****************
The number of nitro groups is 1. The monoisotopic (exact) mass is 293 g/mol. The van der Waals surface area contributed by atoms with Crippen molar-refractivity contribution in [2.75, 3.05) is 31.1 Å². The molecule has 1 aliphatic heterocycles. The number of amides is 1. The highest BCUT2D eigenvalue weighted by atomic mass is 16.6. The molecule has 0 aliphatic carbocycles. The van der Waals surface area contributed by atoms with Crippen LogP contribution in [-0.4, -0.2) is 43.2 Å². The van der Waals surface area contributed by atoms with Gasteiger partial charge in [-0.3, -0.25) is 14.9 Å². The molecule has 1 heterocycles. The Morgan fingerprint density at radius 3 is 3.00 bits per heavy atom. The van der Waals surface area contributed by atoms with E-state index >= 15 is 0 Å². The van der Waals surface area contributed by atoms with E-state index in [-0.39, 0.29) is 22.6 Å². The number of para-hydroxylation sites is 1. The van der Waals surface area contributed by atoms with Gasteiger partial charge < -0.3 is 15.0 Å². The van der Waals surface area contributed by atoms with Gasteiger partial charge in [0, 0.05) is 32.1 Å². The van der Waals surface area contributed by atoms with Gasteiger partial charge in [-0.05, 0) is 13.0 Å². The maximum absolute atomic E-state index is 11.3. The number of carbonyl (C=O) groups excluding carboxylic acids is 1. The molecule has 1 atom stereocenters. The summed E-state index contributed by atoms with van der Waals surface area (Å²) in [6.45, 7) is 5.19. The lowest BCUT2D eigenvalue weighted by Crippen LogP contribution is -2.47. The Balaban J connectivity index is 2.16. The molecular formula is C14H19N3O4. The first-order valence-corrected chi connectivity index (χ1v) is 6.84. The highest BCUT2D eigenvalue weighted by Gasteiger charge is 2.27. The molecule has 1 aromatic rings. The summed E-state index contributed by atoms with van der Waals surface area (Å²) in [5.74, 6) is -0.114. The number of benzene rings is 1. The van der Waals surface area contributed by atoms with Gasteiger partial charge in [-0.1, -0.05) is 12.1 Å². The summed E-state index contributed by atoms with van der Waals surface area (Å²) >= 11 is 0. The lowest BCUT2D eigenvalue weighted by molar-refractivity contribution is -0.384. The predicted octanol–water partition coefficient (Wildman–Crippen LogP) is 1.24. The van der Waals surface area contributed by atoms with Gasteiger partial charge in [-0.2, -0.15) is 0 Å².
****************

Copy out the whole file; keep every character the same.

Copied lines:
The number of nitro groups is 1. The monoisotopic (exact) mass is 293 g/mol. The van der Waals surface area contributed by atoms with Crippen molar-refractivity contribution in [2.75, 3.05) is 31.1 Å². The molecule has 1 aliphatic heterocycles. The number of amides is 1. The highest BCUT2D eigenvalue weighted by atomic mass is 16.6. The molecule has 0 aliphatic carbocycles. The van der Waals surface area contributed by atoms with Crippen LogP contribution in [-0.4, -0.2) is 43.2 Å². The van der Waals surface area contributed by atoms with Gasteiger partial charge in [-0.3, -0.25) is 14.9 Å². The molecule has 1 heterocycles. The Morgan fingerprint density at radius 3 is 3.00 bits per heavy atom. The van der Waals surface area contributed by atoms with E-state index >= 15 is 0 Å². The van der Waals surface area contributed by atoms with E-state index in [-0.39, 0.29) is 22.6 Å². The number of para-hydroxylation sites is 1. The van der Waals surface area contributed by atoms with Gasteiger partial charge < -0.3 is 15.0 Å². The van der Waals surface area contributed by atoms with Gasteiger partial charge in [0, 0.05) is 32.1 Å². The van der Waals surface area contributed by atoms with Gasteiger partial charge in [-0.05, 0) is 13.0 Å². The maximum absolute atomic E-state index is 11.3. The number of carbonyl (C=O) groups excluding carboxylic acids is 1. The molecule has 1 atom stereocenters. The summed E-state index contributed by atoms with van der Waals surface area (Å²) in [6.45, 7) is 5.19. The lowest BCUT2D eigenvalue weighted by Crippen LogP contribution is -2.47. The Balaban J connectivity index is 2.16. The molecular formula is C14H19N3O4. The first-order valence-corrected chi connectivity index (χ1v) is 6.84. The highest BCUT2D eigenvalue weighted by Gasteiger charge is 2.27. The molecule has 1 aromatic rings. The summed E-state index contributed by atoms with van der Waals surface area (Å²) in [5.74, 6) is -0.114. The number of benzene rings is 1. The van der Waals surface area contributed by atoms with Gasteiger partial charge in [-0.1, -0.05) is 12.1 Å². The summed E-state index contributed by atoms with van der Waals surface area (Å²) >= 11 is 0. The lowest BCUT2D eigenvalue weighted by molar-refractivity contribution is -0.384. The predicted octanol–water partition coefficient (Wildman–Crippen LogP) is 1.24. The van der Waals surface area contributed by atoms with Gasteiger partial charge in [-0.2, -0.15) is 0 Å².